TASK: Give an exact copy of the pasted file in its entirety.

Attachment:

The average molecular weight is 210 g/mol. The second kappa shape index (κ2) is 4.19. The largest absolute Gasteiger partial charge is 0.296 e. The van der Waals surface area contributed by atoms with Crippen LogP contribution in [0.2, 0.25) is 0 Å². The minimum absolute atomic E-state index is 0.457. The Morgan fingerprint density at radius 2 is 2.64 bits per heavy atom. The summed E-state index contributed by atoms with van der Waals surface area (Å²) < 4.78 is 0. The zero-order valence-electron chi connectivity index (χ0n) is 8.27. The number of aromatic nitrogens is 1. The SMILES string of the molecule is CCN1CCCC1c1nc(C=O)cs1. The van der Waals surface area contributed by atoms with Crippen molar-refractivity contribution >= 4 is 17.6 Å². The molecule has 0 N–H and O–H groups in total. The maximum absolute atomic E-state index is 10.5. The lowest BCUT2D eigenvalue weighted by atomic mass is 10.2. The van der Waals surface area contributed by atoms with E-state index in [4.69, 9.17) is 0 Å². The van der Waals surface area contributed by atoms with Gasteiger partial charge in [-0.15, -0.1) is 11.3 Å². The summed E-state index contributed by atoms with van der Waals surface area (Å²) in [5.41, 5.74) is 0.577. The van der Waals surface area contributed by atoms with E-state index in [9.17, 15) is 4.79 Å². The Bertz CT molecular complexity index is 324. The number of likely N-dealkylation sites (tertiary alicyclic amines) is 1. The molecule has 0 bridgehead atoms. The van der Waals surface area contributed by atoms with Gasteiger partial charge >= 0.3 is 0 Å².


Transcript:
The average molecular weight is 210 g/mol. The second kappa shape index (κ2) is 4.19. The largest absolute Gasteiger partial charge is 0.296 e. The van der Waals surface area contributed by atoms with Crippen LogP contribution in [0.2, 0.25) is 0 Å². The minimum absolute atomic E-state index is 0.457. The Morgan fingerprint density at radius 2 is 2.64 bits per heavy atom. The summed E-state index contributed by atoms with van der Waals surface area (Å²) < 4.78 is 0. The zero-order valence-electron chi connectivity index (χ0n) is 8.27. The number of aromatic nitrogens is 1. The SMILES string of the molecule is CCN1CCCC1c1nc(C=O)cs1. The van der Waals surface area contributed by atoms with Crippen molar-refractivity contribution >= 4 is 17.6 Å². The molecule has 0 N–H and O–H groups in total. The maximum absolute atomic E-state index is 10.5. The lowest BCUT2D eigenvalue weighted by atomic mass is 10.2. The van der Waals surface area contributed by atoms with E-state index in [4.69, 9.17) is 0 Å². The van der Waals surface area contributed by atoms with Gasteiger partial charge in [-0.15, -0.1) is 11.3 Å². The summed E-state index contributed by atoms with van der Waals surface area (Å²) in [5.41, 5.74) is 0.577. The van der Waals surface area contributed by atoms with E-state index in [9.17, 15) is 4.79 Å². The Bertz CT molecular complexity index is 324. The number of likely N-dealkylation sites (tertiary alicyclic amines) is 1. The molecule has 0 bridgehead atoms. The van der Waals surface area contributed by atoms with Gasteiger partial charge >= 0.3 is 0 Å².